White House Comment on Syria Means US Admits Reality on Assad - Ex-Diplomat

© AFP 2022 / LOUAI BESHARAPoster bearing a portrait of President Bashar al-Assad
Poster bearing a portrait of President Bashar al-Assad - Sputnik International
White House spokesperson Sean Spicer’s statement that the United States is ready to let Syrian President Bashar Assad stay in power should be welcomed as a belated recognition of Middle East realities, retired Canadian diplomat Patrick Armstrong told Sputnik.

WASHINGTON (Sputnik) — On Friday, White House spokesperson Sean Spicer said in a briefing that the United States should accept the political reality with respect to Assad being in power and focus on eliminating the Daesh terror group (banned in Russia).

"[The comment is] a recognition of reality, which is always a good thing," Armstrong said on Friday.

The silhouette of a Syrian man is seen through an election campaign portrait of President Bashar al-Assad he hangs it on a billboard on May 11, 2014 in the capital Damascus. - Sputnik International
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Armstrong said he believed the comment was inspired by Trump’s desire to promote stability in the Middle East and improve cooperation with Syria in driving Daesh out of its remaining strongholds in Raqqa as well as in Iraq’s Mosul.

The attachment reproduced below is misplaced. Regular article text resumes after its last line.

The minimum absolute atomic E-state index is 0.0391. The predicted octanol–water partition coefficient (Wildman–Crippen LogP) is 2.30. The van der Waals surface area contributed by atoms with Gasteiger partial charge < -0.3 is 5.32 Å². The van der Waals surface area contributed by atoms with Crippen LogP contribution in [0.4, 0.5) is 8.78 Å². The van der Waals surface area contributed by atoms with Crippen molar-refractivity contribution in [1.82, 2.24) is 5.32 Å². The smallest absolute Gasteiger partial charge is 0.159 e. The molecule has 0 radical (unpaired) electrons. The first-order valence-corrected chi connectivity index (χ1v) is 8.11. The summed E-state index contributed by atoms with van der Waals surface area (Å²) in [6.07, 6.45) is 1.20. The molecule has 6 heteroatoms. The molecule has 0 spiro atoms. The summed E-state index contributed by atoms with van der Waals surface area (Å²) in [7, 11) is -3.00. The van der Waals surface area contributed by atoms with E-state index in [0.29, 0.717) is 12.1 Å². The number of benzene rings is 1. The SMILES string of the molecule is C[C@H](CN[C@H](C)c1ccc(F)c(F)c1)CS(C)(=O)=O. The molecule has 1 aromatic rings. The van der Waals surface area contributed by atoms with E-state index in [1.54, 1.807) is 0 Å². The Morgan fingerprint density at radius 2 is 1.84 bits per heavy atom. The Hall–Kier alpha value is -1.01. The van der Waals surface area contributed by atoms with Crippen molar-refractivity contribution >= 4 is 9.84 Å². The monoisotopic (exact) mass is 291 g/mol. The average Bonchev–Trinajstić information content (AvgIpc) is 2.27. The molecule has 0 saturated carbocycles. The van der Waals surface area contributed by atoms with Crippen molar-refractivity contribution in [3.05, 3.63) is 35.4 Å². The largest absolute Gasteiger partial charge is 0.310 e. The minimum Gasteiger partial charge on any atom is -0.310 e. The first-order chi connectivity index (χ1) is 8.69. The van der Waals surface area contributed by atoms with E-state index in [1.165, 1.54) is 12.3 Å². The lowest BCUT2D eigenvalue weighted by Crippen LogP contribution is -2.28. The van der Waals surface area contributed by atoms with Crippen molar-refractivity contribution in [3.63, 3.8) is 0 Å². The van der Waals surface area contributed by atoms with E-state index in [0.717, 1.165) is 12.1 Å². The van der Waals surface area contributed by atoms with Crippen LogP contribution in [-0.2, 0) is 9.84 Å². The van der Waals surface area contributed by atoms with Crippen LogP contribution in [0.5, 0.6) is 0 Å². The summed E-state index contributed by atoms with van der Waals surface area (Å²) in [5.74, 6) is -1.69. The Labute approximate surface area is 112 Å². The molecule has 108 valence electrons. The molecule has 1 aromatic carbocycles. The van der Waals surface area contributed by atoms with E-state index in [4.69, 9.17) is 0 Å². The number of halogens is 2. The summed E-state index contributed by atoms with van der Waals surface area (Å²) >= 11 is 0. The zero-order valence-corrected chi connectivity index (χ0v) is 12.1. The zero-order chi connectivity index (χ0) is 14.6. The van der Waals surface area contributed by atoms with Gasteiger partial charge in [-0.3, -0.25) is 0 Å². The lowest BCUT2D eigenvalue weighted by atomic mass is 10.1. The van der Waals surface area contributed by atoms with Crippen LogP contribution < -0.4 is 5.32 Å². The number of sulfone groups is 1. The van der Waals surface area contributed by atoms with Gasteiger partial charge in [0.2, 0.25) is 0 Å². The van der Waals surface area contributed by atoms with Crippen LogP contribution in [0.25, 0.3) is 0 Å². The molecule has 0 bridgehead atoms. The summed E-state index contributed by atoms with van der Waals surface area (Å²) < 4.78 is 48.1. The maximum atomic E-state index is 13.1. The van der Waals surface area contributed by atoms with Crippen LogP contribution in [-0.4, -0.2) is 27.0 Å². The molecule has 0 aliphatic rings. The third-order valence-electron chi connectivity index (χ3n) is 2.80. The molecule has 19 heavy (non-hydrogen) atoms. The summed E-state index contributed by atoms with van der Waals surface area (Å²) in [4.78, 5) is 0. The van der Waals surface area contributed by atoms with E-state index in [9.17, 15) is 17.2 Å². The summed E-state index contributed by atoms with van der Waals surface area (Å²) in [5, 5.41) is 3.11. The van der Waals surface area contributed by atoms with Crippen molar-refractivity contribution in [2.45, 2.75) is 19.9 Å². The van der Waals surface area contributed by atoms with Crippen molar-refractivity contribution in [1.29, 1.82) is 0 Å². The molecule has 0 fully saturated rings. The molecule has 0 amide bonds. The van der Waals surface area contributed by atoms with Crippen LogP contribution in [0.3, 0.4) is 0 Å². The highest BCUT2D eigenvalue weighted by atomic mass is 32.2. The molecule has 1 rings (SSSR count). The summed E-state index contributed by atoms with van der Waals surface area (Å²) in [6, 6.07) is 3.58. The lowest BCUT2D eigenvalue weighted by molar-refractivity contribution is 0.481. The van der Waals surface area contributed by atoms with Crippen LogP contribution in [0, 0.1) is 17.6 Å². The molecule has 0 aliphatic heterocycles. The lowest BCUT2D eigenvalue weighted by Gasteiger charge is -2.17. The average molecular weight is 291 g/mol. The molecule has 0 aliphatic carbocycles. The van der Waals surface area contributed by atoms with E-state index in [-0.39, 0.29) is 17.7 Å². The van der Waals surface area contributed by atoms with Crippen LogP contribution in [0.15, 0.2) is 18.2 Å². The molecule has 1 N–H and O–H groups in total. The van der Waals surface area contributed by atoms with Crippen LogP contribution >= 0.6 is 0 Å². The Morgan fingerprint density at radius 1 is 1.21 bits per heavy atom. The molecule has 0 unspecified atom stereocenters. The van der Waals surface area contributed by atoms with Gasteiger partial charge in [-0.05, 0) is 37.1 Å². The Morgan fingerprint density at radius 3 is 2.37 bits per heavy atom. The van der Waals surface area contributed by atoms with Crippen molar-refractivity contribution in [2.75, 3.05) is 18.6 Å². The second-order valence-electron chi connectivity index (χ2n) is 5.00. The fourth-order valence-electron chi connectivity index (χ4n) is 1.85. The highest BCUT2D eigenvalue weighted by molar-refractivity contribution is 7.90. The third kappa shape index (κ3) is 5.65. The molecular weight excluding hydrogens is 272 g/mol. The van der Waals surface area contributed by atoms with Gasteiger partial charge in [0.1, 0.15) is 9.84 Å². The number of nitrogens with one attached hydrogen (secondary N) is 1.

Such an approach would allow Trump to concentrate on his domestic policies, where he is facing continued opposition from the Democrats in Congress and revolts from libertarian-leaning Republicans, he pointed out.

"My personal view is that Trump is concentrating on domestic affairs at this time," Armstrong said.

Armstrong, who previously served as Charge d’affaires in the Canadian Embassy in Moscow, noted that Trump also wanted to avoid unnecessary conflicts with other countries in the Middle East.

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Trump had clearly been prevented from pursuing his often-expressed goal of improving relations with Moscow by the wave of anti-Russian hysteria being promulgated both by politicians and media outlets in Washington, Armstrong said.

Trump’s "foreign policy has been somewhat derailed by the anti-Russia hysteria that has taken hold of the chattering classes [in the United States," Armstrong added.

Until his retirement, Armstrong was a Canadian diplomat who was a specialist on the Soviet Union and Russia. He previously served as political counselor in the Canadian Embassy in Moscow.

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